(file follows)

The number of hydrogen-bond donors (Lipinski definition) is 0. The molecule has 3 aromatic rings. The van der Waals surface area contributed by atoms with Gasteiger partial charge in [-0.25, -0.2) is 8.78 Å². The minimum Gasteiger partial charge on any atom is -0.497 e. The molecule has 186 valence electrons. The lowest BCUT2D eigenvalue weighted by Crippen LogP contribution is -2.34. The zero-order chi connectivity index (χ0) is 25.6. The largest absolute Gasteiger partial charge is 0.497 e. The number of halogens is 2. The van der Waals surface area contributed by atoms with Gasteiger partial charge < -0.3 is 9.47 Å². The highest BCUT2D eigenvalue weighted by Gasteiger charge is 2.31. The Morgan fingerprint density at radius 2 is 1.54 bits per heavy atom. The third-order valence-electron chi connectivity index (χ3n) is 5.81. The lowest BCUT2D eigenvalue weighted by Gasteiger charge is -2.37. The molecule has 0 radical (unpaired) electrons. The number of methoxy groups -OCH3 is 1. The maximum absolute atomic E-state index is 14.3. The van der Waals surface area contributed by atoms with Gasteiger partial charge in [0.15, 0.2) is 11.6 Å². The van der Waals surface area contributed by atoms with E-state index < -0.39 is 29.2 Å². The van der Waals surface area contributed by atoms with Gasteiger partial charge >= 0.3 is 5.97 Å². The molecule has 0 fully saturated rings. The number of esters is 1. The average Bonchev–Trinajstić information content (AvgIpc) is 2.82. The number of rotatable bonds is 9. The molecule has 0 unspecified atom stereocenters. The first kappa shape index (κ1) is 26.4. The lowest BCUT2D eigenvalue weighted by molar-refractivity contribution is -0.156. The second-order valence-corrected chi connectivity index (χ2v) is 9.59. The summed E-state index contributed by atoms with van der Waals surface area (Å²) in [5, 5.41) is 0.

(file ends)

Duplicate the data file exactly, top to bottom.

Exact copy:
The number of hydrogen-bond donors (Lipinski definition) is 0. The molecule has 3 aromatic rings. The van der Waals surface area contributed by atoms with Gasteiger partial charge in [-0.25, -0.2) is 8.78 Å². The minimum Gasteiger partial charge on any atom is -0.497 e. The molecule has 186 valence electrons. The lowest BCUT2D eigenvalue weighted by Crippen LogP contribution is -2.34. The zero-order chi connectivity index (χ0) is 25.6. The largest absolute Gasteiger partial charge is 0.497 e. The number of halogens is 2. The van der Waals surface area contributed by atoms with Gasteiger partial charge < -0.3 is 9.47 Å². The highest BCUT2D eigenvalue weighted by Gasteiger charge is 2.31. The Morgan fingerprint density at radius 2 is 1.54 bits per heavy atom. The third-order valence-electron chi connectivity index (χ3n) is 5.81. The lowest BCUT2D eigenvalue weighted by Gasteiger charge is -2.37. The molecule has 0 radical (unpaired) electrons. The number of methoxy groups -OCH3 is 1. The maximum absolute atomic E-state index is 14.3. The van der Waals surface area contributed by atoms with Gasteiger partial charge in [0.15, 0.2) is 11.6 Å². The van der Waals surface area contributed by atoms with E-state index < -0.39 is 29.2 Å². The van der Waals surface area contributed by atoms with Gasteiger partial charge >= 0.3 is 5.97 Å². The molecule has 0 fully saturated rings. The number of esters is 1. The average Bonchev–Trinajstić information content (AvgIpc) is 2.82. The number of rotatable bonds is 9. The molecule has 0 unspecified atom stereocenters. The first kappa shape index (κ1) is 26.4. The lowest BCUT2D eigenvalue weighted by molar-refractivity contribution is -0.156. The second-order valence-corrected chi connectivity index (χ2v) is 9.59. The summed E-state index contributed by atoms with van der Waals surface area (Å²) in [5, 5.41) is 0.